If you go for a walk in the forest, the air feels fresh. People often attribute that to trees’ and plants’ air-purifying abilities. They suck up C02 and exhale oxygen, removing pollutants from the air. So it seems the same should go for the air inside our houses as well.
Humans have tried to bring the forest to their homes for decades, installing ferns, ficus, bromeliads, peace lilies and more in our urban abodes. Besides looking nice, the assumption is that the greenery will grant us cleaner air through the magic of plant respiration.
But like your watering can, a new study pours cold water on our assumptions about plants’ purifying abilities. To clear out the chemical compounds wafting through our homes, we’d need to install a literal jungle, according to two Drexel University researchers.
To purify your air with houseplants, you’d need anywhere from 10 to 100 plants per square meter — enough that you could get lost in your own apartment. That means those windowsill succulents and that drooping snake plant your sister gave you are little more than aspirational ornaments.
Take A Deep Breath
There have been numerous studies of plants’ abilities to clean the air over the years, most of them focusing on volatile organic compounds, or VOCs. These airborne particles come from a variety of common indoor products like paint, cleaning products, air fresheners and furnishings. VOCs have been linked to a number of health problems both mild and more worrisome: eye, nose and throat irritation, and headaches, nausea and fatigue, among other things.
In a number of experiments, researchers have wafted air that holds various VOCs over plants in the laboratory, watching to see if the chemical concentrations would decrease. The results of these studies were actually fairly promising: Plants consistently helped remove harmful chemicals from the air. Those studies led to the now-common wisdom that houseplants lead to cleaner air.
But there’s a big problem with most of those studies, according to Drexel’s Bryan Cummings and Michael Waring, who published their research Tuesday in the Journal of Exposure Science and Environmental Epidemiology. Many of these studies tested plants’ cleansing abilities in sealed chambers and gave them hours or days to get to work. That’s far removed from the environment in a typical home, where new air is circulated constantly, and at far greater volumes than in the experiments. What’s more, the things that emit VOCs do so continually, meaning there’s always a new supply of chemicals in the air.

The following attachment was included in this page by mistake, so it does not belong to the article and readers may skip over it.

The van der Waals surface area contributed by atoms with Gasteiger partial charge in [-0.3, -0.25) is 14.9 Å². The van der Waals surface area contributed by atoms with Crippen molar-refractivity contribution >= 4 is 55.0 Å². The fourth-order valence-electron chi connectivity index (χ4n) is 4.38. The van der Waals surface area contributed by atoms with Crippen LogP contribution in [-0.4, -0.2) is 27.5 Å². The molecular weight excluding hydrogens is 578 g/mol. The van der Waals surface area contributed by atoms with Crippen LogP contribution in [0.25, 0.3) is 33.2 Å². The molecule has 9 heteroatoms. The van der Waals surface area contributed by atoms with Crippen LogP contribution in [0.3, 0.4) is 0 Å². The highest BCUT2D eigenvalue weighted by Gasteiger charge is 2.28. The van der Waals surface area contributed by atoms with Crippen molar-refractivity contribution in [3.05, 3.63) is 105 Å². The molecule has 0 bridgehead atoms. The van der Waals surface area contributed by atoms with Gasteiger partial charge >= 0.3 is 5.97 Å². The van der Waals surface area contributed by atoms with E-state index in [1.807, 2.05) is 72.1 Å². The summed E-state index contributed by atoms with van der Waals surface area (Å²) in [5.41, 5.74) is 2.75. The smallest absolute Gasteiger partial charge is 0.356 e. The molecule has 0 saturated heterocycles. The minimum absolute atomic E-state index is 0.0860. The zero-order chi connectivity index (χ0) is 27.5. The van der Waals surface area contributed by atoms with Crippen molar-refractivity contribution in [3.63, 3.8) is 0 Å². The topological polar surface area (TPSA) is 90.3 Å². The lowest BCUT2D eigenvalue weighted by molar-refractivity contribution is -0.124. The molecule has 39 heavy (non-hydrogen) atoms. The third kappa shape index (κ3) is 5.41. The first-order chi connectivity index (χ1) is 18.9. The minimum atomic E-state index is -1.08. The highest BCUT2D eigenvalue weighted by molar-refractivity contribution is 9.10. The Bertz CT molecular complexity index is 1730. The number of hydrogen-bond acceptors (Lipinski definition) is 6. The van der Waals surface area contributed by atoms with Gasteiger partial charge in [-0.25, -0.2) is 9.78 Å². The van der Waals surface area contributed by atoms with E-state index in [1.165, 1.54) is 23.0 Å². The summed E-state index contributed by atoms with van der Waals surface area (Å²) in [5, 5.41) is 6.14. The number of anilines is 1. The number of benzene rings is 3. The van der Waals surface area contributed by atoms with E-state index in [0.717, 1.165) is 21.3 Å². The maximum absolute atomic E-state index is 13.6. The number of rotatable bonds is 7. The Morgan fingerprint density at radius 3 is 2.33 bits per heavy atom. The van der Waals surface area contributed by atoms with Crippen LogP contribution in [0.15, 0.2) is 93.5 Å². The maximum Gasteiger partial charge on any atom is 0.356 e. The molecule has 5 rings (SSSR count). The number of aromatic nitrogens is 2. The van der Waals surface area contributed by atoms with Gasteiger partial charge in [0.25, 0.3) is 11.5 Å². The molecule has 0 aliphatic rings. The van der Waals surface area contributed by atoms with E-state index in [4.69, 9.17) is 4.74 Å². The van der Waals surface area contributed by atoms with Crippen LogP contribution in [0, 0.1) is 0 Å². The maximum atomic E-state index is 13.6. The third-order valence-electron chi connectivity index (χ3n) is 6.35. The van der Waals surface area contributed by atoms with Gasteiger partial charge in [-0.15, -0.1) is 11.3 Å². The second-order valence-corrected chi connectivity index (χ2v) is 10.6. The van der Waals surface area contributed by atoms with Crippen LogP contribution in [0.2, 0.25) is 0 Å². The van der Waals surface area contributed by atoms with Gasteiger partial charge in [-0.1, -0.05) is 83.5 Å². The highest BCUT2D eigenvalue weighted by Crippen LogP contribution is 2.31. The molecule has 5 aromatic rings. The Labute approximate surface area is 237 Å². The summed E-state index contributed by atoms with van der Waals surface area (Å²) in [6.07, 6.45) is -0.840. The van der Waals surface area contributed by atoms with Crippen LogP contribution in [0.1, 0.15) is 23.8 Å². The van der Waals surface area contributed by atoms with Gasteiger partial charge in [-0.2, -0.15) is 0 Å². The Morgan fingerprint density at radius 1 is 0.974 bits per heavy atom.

This isn’t the first sign that plants may not have a significant impact, either. In the few studies that looked at more realistic conditions, researchers actually showed that plants were woefully unable to keep up. One study from 2000 found that it took 20 plants in a room to see even a small reduction in concentrations of formaldehyde. Another found some reductions, though they didn’t seem to scale (six plants weren’t better than three plants, for example), an indication that the results might be due to chance. Those researchers also sampled the air for just five minutes a week during the study.
In the Air
To try and clear the air, Cummings and Waring looked at 12 different studies of plants’ purification abilities and tried to standardize the often-disparate metrics they used. They settled on a metric called clean air delivery rates (CADR), which can take into account differences in air volume.
Though the studies varied considerably in the rates of air cleaning, they found the median was around 0.023 cubic meters per plant per hour. For comparison, a typical air purifier has a CADR of around 100 cubic meters per hour, they authors say. That means you’d need hundreds of plants to match the abilities of an air purifier.
So, your houseplants probably aren’t going to deliver you the forest-scented air that plant enthusiasts dream of. Of course, if you want to freshen up the indoors and help expel some of the chemicals circulating, there’s an even easier option: just open a window.
And we shouldn’t dismiss houseplants entirely. While they may not be helping our lungs much, other studies have found that the presence of greenery in our homes and workspaces helps in other ways.
Some research indicates, for example, that plants help reduce discomfort in office workers and lead to increased pain tolerance. Plants in hospital rooms helped patients recovering from surgery, reports another study.
There are reasons to be skeptical about these studies as well, of course. Most of them are small, and their methodologies differ enough that it’s difficult to compare results.
Still, it’s not a stretch to say that plants are nice to have around, even if their health benefits are unclear. And though we’ve all killed a plant (or five) in our time, a slew of new companies is vying to deliver a burst of greenery to your door.
“Plants Make People Happy” proclaims The Sill, a startup that ships plants nationwide. It’s a nice sentiment — and a marketing ploy too vague for science to debunk.
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